The event on Sunday, March 15, has been canceled
The Nashville Jazz Workshop, in collaboration with the Frist Art Museum, announces the 14th season of the popular jazz performance and education series, Jazz on the Move. Each installment features a lecture and performance highlighting a major figure or period in jazz history. Presented by Nashville’s top jazz artist/educators, the series offers audiences world class music as well as an opportunity to learn more about jazz. The series begins Sunday, January 19 at 3:00 pm, and features a tribute to Freddie Hubbard led by trumpeter Jamey Simmons.
Other artists featured are Betty Carter (featuring a performance by Dara Tucker), Sonny Rollins (featuring Rahsaan Barber) and Bud Powell (with music performed by Bruce Dudley).
Sponsors for the series are The Community Foundation of Middle Tennessee, the Carolyn Kulkin Fund for Education and Community, Peter & Anne Neff, Caterpillar Financial Services, and New City Properties.
The programs take place on a series of Sunday afternoons. All performances are at 3:00 p.m. in the auditorium at the Frist Art Museum, 919 Broadway, Nashville, TN. Performances in the series are free and open to the public. Each performance is led by a jazz artist intimately familiar with the jazz great being profiled with an outstanding group of supporting musicians.
Remaining presentations in this year’s series are:
Sunday, March 15 – The Life and Music of Sonny Rollins, with Rahsaan Barber — CANCELED — WILL BE RESCHEDULED
Sonny Rollins has been called “the greatest living improvisor,” and his 1956 album Saxophone Colossus has become the artist’s well-deserved nickname. His career spans the eras of bebop, hard bop, free jazz, and has extended to the modern era . . . he only recently retired from touring in 2012 at the age of 81. His composition are among the most played of modern jazz standards, and include “St. Thomas,” “Doxy,” “Valse Hot,” and Sonnymoon for Two.” An NEA Jazz Master since 2013, Rollins maintains a modest outlook. Despite his many awards (including a 2013 designation as an NEA Jazz Master), he usually simply maintained he was “still trying to get better.”
Nashville saxophonist Rahsaan Barber is one of the city’s most accomplished musicians. A graduate of Indiana University’s jazz program, where he studied with Dr. David Baker, he went on to receive a master’s degree from the Manhattan School of Music and is currently working on a doctorate from the University of Memphis. Since his return to Nashville 10 years ago, Rahsaan has been a successful bandleader and touring and recording artist, and serves as Vice President of the Tennessee Jazz and Blues Society. Rahsaan’s previous Jazz on the Move presentations have included programs on John Coltrane and Miles Davis.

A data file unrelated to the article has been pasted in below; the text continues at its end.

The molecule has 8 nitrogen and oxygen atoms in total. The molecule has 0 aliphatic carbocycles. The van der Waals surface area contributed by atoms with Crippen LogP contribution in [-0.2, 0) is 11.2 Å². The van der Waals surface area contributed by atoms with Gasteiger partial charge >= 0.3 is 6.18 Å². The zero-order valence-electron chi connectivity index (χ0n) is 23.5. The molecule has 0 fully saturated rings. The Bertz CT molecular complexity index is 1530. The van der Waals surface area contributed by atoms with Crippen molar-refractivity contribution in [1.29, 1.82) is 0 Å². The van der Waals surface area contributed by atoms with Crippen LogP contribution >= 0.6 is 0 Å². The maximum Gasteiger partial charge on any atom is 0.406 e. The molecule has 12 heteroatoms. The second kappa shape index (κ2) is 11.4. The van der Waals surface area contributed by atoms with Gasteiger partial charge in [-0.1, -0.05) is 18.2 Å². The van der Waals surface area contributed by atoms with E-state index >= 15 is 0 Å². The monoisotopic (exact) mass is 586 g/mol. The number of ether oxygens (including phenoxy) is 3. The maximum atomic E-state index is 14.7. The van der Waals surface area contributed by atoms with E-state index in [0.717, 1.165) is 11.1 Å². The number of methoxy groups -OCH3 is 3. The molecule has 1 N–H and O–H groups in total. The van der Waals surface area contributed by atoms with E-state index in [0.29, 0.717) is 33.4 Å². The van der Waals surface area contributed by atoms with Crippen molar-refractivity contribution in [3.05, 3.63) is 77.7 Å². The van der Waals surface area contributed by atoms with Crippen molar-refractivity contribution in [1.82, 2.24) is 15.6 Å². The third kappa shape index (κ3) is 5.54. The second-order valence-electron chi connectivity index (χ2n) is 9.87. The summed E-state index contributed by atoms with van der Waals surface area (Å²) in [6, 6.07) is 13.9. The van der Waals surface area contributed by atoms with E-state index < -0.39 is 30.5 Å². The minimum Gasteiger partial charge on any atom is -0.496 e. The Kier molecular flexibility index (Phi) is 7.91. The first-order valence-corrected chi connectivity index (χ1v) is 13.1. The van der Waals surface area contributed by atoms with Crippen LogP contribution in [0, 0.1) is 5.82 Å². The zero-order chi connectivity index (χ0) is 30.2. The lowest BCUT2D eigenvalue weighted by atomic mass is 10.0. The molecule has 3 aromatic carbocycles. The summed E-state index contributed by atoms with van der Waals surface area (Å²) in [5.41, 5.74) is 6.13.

Sunday, April 19 – The Life and Music of Bud Powell, with Bruce Dudley — CANCELED
Pianist Bud Powell was a leading figure in the development of bebop in the 1940’s. A virtuoso instrumentalist, he is credited with adapting the style of Charlie Parker to the piano. A brilliant composer as well, his writings are among the most imaginative in modern jazz. An early protégé of Thelonious Monk, Powell was a regular participant in the bebop sessions at Minton’s Playhouse, and appeared on classic recordings with Parker, Dizzy Gillespie, and Max Roach. Considered a troubled genius, Powell had frequent legal problems and psychiatric hospitalizations, and he apparently never recovered from a beating by police early in his career. From 1959 to 1963 he lived in Paris, where he continued to perform and record. He returned to New York in 1964, where he died from tuberculosis and alcoholism in 1966, at the age of 41.
A brilliant jazz pianist, composer, and educator, Bruce Dudley received his doctorate from the University of Colorado and serves on the faculty of Belmont University, Vanderbilt University Blair School of Music, and the Nashville Jazz Workshop. Bruce has made a study of Bud Powell’s music and improvisational style and has taught classes on this at the NJW.
Those attending Jazz on the Move at the Frist will be able to visit the Frist’s exhibits free of charge, and will also receive discounted parking. The Frist Art Museum Visitor Parking Lot fills quickly on Sundays, so patrons are encouraged to carpool, rideshare, or use public transport.